Protocol for a randomized controlled trial of early prophylactic feeding via gastrostomy versus standard care in high risk patients with head and neck cancer
1 Centre for Dietetics Research (C-DIET-R), School of Human Movement Studies, The University of Queensland, St Lucia, Brisbane, QLD 4072, Australia
2 Department of Nutrition and Dietetics, Royal Brisbane and Women’s Hospital, Herston, Brisbane, QLD 4029, Australia
3 Cancer Care Services, Royal Brisbane and Women’s Hospital, Herston, Brisbane, QLD 4029, Australia
BMC Nursing 2014, 13:17 doi:10.1186/1472-6955-13-17Published: 1 July 2014
Patients with head and neck cancer are at high risk of malnutrition and dysphagia. Enteral tube feeding via a gastrostomy or nasogastric tube is often required in response to dysphagia, odynophagia or side effects of treatment that lead to dehydration and/or weight-loss. A recent systematic review concluded that the optimal method of tube feeding remains unclear; however prophylactic gastrostomy, placed in anticipation of its use during and after treatment, is common practice, following a number of demonstrated benefits. However the majority of these studies have been undertaken in patients receiving radiotherapy alone. More recent studies in patient populations receiving concurrent chemoradiotherapy are showing that despite prophylactic gastrostomy placement significant weight loss still occurs, placing the patient at risk of the consequences of malnutrition. Therefore we set out to investigate innovative prophylactic nutrition support via the gastrostomy to optimise the nutritional outcomes of patients with head and neck cancer.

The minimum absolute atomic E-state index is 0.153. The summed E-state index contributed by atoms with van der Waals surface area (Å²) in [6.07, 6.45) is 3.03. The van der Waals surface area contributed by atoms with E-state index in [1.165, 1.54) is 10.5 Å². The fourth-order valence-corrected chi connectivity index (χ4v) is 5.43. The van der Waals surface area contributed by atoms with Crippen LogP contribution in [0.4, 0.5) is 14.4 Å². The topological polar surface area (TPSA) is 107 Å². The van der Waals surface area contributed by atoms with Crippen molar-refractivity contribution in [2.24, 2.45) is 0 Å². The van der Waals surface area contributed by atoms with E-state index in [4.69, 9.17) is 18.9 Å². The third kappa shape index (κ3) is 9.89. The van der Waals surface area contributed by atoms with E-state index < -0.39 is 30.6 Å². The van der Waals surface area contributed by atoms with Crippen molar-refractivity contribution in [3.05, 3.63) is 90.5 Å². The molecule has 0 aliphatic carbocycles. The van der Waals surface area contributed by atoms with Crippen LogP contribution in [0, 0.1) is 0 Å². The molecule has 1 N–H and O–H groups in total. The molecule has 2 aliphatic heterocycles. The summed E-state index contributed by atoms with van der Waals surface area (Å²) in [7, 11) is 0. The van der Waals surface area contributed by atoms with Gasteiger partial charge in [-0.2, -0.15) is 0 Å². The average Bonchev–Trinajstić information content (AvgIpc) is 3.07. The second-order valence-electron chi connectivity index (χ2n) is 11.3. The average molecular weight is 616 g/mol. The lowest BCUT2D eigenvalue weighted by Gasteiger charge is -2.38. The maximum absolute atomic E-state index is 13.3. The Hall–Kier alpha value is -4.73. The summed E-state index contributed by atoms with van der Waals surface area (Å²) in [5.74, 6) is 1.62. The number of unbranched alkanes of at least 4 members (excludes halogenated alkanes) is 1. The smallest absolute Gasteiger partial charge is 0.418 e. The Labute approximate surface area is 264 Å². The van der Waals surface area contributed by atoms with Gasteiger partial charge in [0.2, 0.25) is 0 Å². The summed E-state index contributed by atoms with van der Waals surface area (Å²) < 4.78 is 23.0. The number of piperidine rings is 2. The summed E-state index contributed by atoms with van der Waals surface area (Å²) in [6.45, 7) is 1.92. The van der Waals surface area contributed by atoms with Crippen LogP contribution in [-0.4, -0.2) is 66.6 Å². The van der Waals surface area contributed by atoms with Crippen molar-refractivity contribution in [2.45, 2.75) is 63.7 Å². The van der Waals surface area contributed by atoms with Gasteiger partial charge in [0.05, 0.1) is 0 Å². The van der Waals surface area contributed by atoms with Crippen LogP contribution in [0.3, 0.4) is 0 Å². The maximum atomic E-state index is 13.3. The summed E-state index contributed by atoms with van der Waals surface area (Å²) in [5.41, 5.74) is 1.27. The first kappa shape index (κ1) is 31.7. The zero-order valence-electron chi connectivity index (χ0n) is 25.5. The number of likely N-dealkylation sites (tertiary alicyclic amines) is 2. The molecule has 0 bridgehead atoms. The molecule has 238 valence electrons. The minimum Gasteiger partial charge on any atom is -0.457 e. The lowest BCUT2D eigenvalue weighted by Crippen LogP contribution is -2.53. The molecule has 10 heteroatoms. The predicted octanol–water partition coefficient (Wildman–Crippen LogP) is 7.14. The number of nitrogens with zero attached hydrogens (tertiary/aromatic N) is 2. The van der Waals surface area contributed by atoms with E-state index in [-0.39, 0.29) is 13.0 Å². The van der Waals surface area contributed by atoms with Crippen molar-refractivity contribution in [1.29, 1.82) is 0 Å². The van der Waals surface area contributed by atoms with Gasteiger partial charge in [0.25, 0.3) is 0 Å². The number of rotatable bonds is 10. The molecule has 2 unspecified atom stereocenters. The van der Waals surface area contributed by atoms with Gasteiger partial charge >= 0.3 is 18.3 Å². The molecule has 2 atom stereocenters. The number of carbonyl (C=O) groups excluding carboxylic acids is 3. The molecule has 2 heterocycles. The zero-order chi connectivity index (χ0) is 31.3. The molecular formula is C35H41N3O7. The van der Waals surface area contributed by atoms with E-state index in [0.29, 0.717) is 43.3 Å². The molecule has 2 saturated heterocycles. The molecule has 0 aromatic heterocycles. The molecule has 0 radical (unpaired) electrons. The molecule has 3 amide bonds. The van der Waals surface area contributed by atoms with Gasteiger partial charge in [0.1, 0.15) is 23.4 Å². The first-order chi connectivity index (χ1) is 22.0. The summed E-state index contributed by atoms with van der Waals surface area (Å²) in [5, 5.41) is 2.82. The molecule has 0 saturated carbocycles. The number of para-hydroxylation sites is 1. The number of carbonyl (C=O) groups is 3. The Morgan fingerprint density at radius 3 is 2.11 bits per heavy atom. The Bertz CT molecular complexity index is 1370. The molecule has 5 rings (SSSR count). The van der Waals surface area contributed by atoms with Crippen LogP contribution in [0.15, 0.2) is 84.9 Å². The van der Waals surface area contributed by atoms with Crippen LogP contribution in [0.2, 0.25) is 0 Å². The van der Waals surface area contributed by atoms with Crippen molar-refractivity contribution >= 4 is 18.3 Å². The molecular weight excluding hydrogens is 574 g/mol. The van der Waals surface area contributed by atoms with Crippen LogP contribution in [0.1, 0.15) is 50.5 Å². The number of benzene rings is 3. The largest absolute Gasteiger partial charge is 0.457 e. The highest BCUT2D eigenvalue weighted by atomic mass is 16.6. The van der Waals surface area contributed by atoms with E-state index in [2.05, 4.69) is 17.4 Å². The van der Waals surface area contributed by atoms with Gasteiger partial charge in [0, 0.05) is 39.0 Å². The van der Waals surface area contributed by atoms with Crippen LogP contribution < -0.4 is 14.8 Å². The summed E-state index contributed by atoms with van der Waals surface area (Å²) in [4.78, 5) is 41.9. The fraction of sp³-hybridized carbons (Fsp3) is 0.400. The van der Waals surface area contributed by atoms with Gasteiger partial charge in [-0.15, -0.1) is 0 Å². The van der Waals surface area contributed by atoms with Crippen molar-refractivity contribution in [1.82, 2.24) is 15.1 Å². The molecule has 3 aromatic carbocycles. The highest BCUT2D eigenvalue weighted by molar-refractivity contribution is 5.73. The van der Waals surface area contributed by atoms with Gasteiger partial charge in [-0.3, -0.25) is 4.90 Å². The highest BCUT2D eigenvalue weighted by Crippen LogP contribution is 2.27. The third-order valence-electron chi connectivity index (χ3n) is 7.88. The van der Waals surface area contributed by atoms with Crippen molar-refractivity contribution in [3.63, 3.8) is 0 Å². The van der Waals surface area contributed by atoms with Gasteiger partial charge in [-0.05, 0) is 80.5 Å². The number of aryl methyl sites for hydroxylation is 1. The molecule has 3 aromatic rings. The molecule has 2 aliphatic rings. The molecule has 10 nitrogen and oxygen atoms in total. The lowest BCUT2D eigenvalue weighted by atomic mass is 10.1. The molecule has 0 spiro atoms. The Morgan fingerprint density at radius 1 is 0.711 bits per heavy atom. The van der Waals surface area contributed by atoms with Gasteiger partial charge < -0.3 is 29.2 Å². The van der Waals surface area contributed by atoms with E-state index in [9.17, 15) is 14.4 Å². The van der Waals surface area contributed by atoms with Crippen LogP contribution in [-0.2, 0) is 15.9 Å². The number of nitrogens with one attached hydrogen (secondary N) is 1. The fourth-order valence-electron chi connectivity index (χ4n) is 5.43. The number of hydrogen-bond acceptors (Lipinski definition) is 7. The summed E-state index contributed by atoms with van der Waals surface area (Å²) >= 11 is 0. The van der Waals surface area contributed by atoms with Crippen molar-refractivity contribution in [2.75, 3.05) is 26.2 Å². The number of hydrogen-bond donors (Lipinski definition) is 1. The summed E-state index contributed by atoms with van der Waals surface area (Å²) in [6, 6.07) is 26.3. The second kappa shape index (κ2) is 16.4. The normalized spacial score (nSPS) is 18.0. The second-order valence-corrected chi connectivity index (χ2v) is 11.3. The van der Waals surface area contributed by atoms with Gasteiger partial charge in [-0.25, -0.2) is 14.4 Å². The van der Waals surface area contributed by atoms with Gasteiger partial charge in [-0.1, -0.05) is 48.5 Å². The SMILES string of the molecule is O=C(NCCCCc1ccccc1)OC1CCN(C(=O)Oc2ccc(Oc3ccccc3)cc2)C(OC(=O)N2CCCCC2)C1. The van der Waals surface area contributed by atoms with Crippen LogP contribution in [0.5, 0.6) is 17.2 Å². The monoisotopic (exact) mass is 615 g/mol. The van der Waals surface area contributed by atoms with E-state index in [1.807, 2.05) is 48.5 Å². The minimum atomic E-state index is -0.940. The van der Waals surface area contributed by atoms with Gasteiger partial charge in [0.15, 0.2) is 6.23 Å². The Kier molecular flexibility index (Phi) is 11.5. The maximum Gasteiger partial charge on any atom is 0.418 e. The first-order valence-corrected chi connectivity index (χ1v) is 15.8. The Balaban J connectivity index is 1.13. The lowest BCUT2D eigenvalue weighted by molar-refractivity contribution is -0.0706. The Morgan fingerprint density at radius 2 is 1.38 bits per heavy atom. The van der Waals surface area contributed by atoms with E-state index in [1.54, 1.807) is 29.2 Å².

Patients with head and neck cancer will be eligible for this single centre randomised controlled trial if they are identified for referral for a prophylactic gastrostomy using local guidelines. Patients will be excluded if they are: under the age of eighteen; pregnant; unable to give informed consent; or severely malnourished or moderately malnourished with significant dysphagia requiring a liquid or puree diet. All eligible patients who consent for the study will be allocated randomly to either the intervention or control group (usual care). The intervention group will commence prophylactic supplementary nutrition support via the gastrostomy immediately following placement compared to usual care where nutrition support is commenced via the gastrostomy when clinically indicated during treatment. Key outcome measures will be percentage weight loss, body composition, nutritional status and quality of life, measured at baseline and three months post treatment.
To our knowledge this is the first study to evaluate the effectiveness of early prophylactic tube feeding compared to commencement of feeding during treatment, as per current standard practice, in patients undergoing prophylactic gastrostomy prior to treatment for head and neck cancer.
This trial has been registered in the Australian New Zealand Clinical Trials registry as ACTRN12612000579897.